The Hero's Death -- every kid has to live through it and come to terms with it herself, but I think what made the 80s different was the common acceptance that there was an entire tier of Heroes expected to behave execrably. Rock Gods received an absolute pass -- movie stars and the like came close to it also. Famous authors, etc. Rise high enough in the public consciousness and illicit behaviour is approved. 
Disappointment occurred when someone was perceived to be a decent person, only to be revealed as the antithesis. Nobody my age thought Harvey Weinstein was a decent guy. Charlie Rose, on the other hand -- he was NPR, so probably not too out-of-whack. So Rose elicits disappointment. 
With the kids these days the stakes are so much higher. I was reading this morning that an entire generation raised on J.K. Rowling is disappointed (or more likely incensed) that she is not as "woke" as they. Yeah, but she's my age! And a novelist! She's still figuring it out, expecting the challenge will remain there to puzzle over long after she's laid to rest.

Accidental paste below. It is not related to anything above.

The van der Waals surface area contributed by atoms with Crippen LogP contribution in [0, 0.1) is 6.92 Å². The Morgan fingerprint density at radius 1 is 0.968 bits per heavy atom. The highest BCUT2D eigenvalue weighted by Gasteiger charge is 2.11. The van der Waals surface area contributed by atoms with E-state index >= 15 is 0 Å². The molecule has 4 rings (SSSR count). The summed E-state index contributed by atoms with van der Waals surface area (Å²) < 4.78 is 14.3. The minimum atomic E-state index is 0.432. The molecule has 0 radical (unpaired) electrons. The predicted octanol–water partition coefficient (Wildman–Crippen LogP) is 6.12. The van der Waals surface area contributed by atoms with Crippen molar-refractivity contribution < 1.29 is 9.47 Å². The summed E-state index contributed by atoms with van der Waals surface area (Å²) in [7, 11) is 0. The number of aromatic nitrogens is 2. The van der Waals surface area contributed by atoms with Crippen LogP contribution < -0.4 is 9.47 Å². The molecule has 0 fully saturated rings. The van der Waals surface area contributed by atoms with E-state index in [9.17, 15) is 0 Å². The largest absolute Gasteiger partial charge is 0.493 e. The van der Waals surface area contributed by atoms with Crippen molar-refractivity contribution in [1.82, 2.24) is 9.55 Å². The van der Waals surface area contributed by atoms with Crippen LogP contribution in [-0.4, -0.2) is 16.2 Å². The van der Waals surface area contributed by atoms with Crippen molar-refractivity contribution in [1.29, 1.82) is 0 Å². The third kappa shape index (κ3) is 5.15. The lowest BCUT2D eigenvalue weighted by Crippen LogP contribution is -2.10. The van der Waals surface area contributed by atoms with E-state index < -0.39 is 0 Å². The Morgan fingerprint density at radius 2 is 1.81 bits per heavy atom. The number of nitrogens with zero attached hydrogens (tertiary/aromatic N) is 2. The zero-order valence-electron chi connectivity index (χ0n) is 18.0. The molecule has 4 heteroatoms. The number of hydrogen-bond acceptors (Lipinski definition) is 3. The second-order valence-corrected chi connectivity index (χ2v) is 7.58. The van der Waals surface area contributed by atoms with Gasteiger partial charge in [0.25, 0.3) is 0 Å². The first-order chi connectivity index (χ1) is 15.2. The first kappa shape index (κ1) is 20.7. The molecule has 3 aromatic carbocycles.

Not so, the kids.
No grand overarching conclusion from me -- I'm still scratchin' my head over it all -- so this is where I sign off. Supply your own conclusion in the comments, should the Spirit so lead.

Saturday, February 10, 2018

The Harvest Commission

It pleases me greatly to have a couple of features published by The Harvest Commission.
Paying gigs are always nice, and working with this bunch in particular is super-delightful. There is a gentle curiosity at work here, yielding delicious results -- it is a treat and a privilege to throw in with the noble, epicurean cause.

I've got two pieces with them: a bit on local seed libraries, and more recently a meditation on culinary history and my Oma's incomparable tapioca pudding. Please check them out, and do a little exploring while you're there. Oh, also: Brad Long On Butter is an exceptional book -- one of those surprisingly rare cookbooks that makes a revelation of culinary fundamentals. Highly recommended.